Fifth Amendment – Right to Remain Silent


There is perhaps nothing more frustrating for a defense attorney than finding out that your client has already given a statement to law enforcement.  Even the most intelligent people panic and waive their rights.  But by giving a statement to law enforcement, an accused really limits his options when later preparing for a defense.  The 5th Amendment of the US Constitution provides:

No person shall be held to answer for a capital, or otherwise infamous crime, unless on a presentment or indictment of a grand jury, except in cases arising in the land or naval forces, or in the militia, when in actual service in time of war or public danger; nor shall any person be subject for the same offense to be twice put in jeopardy of life or limb; nor shall be compelled in any criminal case to be a witness against himself, nor be deprived of life, liberty, or property, without due process of law; nor shall private property be taken for public use, without just compensation.

This right that we have to remain silent is also encompassed in the Miranda Rights which are read to a suspect upon a citizen’s his arrest.  However, this does not exclusively apply to suspects who are arrested, but to anyone who may divulge answers which may be used against him or her in any future prosecution.  The questions do not even have to come from law enforcement.  They can be at an administrative hearing, a deposition, or in a grand jury presentation.  TAKE THE FIFTH!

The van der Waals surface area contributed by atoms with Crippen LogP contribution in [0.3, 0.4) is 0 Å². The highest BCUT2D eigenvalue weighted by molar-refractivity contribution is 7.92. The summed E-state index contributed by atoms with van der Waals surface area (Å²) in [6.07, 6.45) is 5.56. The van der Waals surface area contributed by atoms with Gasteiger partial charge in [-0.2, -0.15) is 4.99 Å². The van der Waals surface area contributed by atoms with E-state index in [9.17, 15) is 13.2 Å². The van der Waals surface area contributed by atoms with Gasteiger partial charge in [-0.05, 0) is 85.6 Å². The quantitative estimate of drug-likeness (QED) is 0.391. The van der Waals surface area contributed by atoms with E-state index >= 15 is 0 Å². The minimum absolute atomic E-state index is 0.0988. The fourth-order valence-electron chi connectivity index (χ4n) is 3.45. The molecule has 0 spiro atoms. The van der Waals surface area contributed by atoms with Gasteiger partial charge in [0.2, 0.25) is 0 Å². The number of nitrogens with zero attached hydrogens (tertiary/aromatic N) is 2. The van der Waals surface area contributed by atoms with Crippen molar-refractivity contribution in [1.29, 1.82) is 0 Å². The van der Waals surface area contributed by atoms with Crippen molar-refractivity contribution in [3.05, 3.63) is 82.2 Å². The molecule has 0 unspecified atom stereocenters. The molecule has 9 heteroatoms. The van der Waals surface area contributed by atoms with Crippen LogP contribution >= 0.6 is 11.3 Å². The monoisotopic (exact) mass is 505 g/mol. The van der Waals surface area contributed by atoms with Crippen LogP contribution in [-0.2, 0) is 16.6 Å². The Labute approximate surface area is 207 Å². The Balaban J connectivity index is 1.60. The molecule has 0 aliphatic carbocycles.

Many suspects speak to law enforcement because they believe that the State will be lenient on them if they confess.  This couldn’t be further from the truth.  Police officers do not have the authority to negotiate plea bargains.  They are only interested in gathering as much evidence as possible against you.  And there is nothing more pleasing to a prosecutor than seeing a videotaped confession of a defendant.  Do not waive your Miranda rights.  Invoke your right to counsel.  “I WANT A LAWYER!”

              If you have any other questions about the Fifth Amendment or any other constitutional rights contact the office…

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